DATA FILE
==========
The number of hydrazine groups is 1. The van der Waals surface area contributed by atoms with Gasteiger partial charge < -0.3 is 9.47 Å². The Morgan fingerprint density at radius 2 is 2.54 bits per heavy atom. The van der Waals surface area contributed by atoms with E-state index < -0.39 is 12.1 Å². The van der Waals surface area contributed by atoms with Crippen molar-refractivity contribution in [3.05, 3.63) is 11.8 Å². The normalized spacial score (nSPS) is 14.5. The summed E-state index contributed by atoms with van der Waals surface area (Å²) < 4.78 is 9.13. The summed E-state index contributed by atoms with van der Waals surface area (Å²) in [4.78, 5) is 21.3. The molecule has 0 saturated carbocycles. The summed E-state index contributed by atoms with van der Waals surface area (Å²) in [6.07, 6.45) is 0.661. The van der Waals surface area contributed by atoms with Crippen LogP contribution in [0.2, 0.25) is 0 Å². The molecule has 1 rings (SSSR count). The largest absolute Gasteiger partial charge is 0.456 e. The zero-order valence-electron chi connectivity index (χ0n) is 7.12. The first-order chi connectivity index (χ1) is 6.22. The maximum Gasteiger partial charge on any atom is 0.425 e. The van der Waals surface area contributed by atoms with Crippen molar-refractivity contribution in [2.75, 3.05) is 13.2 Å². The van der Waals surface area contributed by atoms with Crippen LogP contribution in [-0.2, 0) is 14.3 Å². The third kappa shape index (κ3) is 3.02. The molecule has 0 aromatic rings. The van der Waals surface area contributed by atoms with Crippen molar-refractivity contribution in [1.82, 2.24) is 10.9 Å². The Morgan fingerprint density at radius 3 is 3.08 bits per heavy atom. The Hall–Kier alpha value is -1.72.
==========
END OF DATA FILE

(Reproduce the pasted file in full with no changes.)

The number of hydrazine groups is 1. The van der Waals surface area contributed by atoms with Gasteiger partial charge < -0.3 is 9.47 Å². The Morgan fingerprint density at radius 2 is 2.54 bits per heavy atom. The van der Waals surface area contributed by atoms with E-state index < -0.39 is 12.1 Å². The van der Waals surface area contributed by atoms with Crippen molar-refractivity contribution in [3.05, 3.63) is 11.8 Å². The normalized spacial score (nSPS) is 14.5. The summed E-state index contributed by atoms with van der Waals surface area (Å²) < 4.78 is 9.13. The summed E-state index contributed by atoms with van der Waals surface area (Å²) in [4.78, 5) is 21.3. The molecule has 0 saturated carbocycles. The summed E-state index contributed by atoms with van der Waals surface area (Å²) in [6.07, 6.45) is 0.661. The van der Waals surface area contributed by atoms with Crippen LogP contribution in [0.2, 0.25) is 0 Å². The molecule has 1 rings (SSSR count). The largest absolute Gasteiger partial charge is 0.456 e. The zero-order valence-electron chi connectivity index (χ0n) is 7.12. The first-order chi connectivity index (χ1) is 6.22. The maximum Gasteiger partial charge on any atom is 0.425 e. The van der Waals surface area contributed by atoms with Crippen molar-refractivity contribution in [2.75, 3.05) is 13.2 Å². The van der Waals surface area contributed by atoms with Crippen LogP contribution in [-0.2, 0) is 14.3 Å². The third kappa shape index (κ3) is 3.02. The molecule has 0 aromatic rings. The van der Waals surface area contributed by atoms with Crippen molar-refractivity contribution in [1.82, 2.24) is 10.9 Å². The Morgan fingerprint density at radius 3 is 3.08 bits per heavy atom. The Hall–Kier alpha value is -1.72.